WeWork Is Slouching Toward Its Least-Worst Rescue Option
Photo: David ‘Dee’ Delgado/Bloomberg via Getty Images
WeWork is about to run out of cash, so it needs someone to give it more cash. This has the company’s new leadership choosing between two unappealing options: borrowing money, and thus piling large amounts of new interest expense onto an already-unprofitable enterprise; or selling more equity, presumably at a drastically lower valuation than the last time it took equity investment, and diluting the existing shareholders.
SoftBank, WeWork’s longtime sugar daddy, could inject even more capital. The Japanese firm and its Vision Fund investment vehicle have already invested $10 billion into WeWork and they are discussing a further $5 billion, mostly in the form of equity. We don’t yet know what valuation the new investment would imply, and how much WeWork’s prior investors (including SoftBank) would have to write down the value of their existing stakes in the company.
And then there is an ugly debt option. According to Bloomberg, the other rescue package WeWork is considering, from J.P. Morgan, would entail $2 billion in unsecured bonds paying an interest rate of 15 percent. That’s high even for junk bonds; 15 percent would be an attractive return on equity, in many situations. (The package would total about $5 billion and include secured debt that would likely bear a lower interest rate.)
These 15 percent bonds wouldn’t be normal unsecured debt. For one thing, they would be “payment in kind” bonds, meaning instead of receiving periodic payments entirely in cash, bondholders would receive part of their coupon in the form of more bonds. That’s probably necessary since one of WeWork’s key problems is that it doesn’t have enough cash. But it also means the company would grow more and more indebted to the bondholders over time. And, also according to Bloomberg, if WeWork gets to a valuation of $20 billion, the bondholders would get a hefty bonus payment that “could boost their return to around 30 percent.” Wow! Keep in mind, a few months ago, investment bankers were telling WeWork it might already be worth $65 billion.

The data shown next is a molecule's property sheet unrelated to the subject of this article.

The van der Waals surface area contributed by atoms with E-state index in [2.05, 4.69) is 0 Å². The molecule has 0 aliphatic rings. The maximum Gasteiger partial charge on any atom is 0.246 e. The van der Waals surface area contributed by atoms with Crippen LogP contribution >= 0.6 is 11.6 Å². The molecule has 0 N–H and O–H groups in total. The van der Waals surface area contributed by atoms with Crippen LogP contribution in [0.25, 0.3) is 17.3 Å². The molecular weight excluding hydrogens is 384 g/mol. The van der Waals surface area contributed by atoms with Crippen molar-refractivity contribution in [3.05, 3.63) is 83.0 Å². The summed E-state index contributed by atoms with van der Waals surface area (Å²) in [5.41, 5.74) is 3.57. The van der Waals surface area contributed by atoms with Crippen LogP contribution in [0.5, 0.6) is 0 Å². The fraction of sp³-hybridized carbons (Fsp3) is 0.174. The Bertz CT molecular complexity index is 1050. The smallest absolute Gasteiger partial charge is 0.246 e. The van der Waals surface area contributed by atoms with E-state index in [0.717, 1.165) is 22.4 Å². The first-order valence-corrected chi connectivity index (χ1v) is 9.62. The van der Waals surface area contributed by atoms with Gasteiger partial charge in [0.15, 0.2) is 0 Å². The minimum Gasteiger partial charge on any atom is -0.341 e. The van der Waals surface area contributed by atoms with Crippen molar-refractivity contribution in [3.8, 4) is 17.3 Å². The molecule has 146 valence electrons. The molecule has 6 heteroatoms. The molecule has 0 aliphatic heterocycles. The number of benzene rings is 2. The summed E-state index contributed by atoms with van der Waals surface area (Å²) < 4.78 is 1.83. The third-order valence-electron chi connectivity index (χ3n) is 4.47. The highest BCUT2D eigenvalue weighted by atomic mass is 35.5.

I understand why a potential investor would demand the world in exchange for lending into a firm as speculative as WeWork. But think about what this means for you if you are an existing equity investor. WeWork is taking on more debt, which means higher leverage and greater risk of bankruptcy, which would wipe out your equity and leave you with nothing. The debt bears a really high interest rate, meaning that even in a situation where WeWork has fixed its business, interest will eat up lots of revenues that otherwise could be profits available to you. You likely can’t get any of your money back until the bondholders are paid in full. And, in the upside case where the company is doing great and there’s enough money to go around for everyone, the bondholders get a bunch of extra money for their trouble.
The advantage of debt over equity is supposed to be that debt avoids diluting the existing equity owners. But WeWork’s equity owners would properly see this style of debt as an effective dilution, but one where they sit behind the dilutive investment in line for repayment. Horrible.
That may be why, as Matt Levine notes, SoftBank is sweetening its equity offer. Earlier in the week, reports were that SoftBank wanted to take majority control of WeWork in exchange for a new equity investment. But now Bloomberg reports SoftBank has a proposal where it would not gain majority control. In addition to preserving the rights of other investors (like former CEO Adam Neumann) that might also mean SoftBank is agreeing to accept a smaller fraction of the company in exchange for $5 billion.
In theory, a new equity investment in a troubled firm of uncertain value like WeWork should be structured on extractive terms. To the extent SoftBank’s equity-investment offer looks attractive to WeWork’s existing ownership group, that may be because SoftBank is going to overpay again, even if not by as much as it did last time. And that may mean this new chapter for WeWork is not so different from the previous ones: SoftBank’s desire not to look like it made dumb investments in the past will drive it to throw good money after bad, just to demonstrate that someone (itself) is willing to buy the things it bought in the past, at some price.
The unicorn bust has shown that private investors — with SoftBank playing an outsize role — have been willing to buy “hot” companies at valuations the public market cannot support. When a company goes public, it becomes impossible to pretend anymore. But so long as WeWork stays private, SoftBank can continue to set the market price for WeWork shares, so long as it’s willing to be the sole buyer.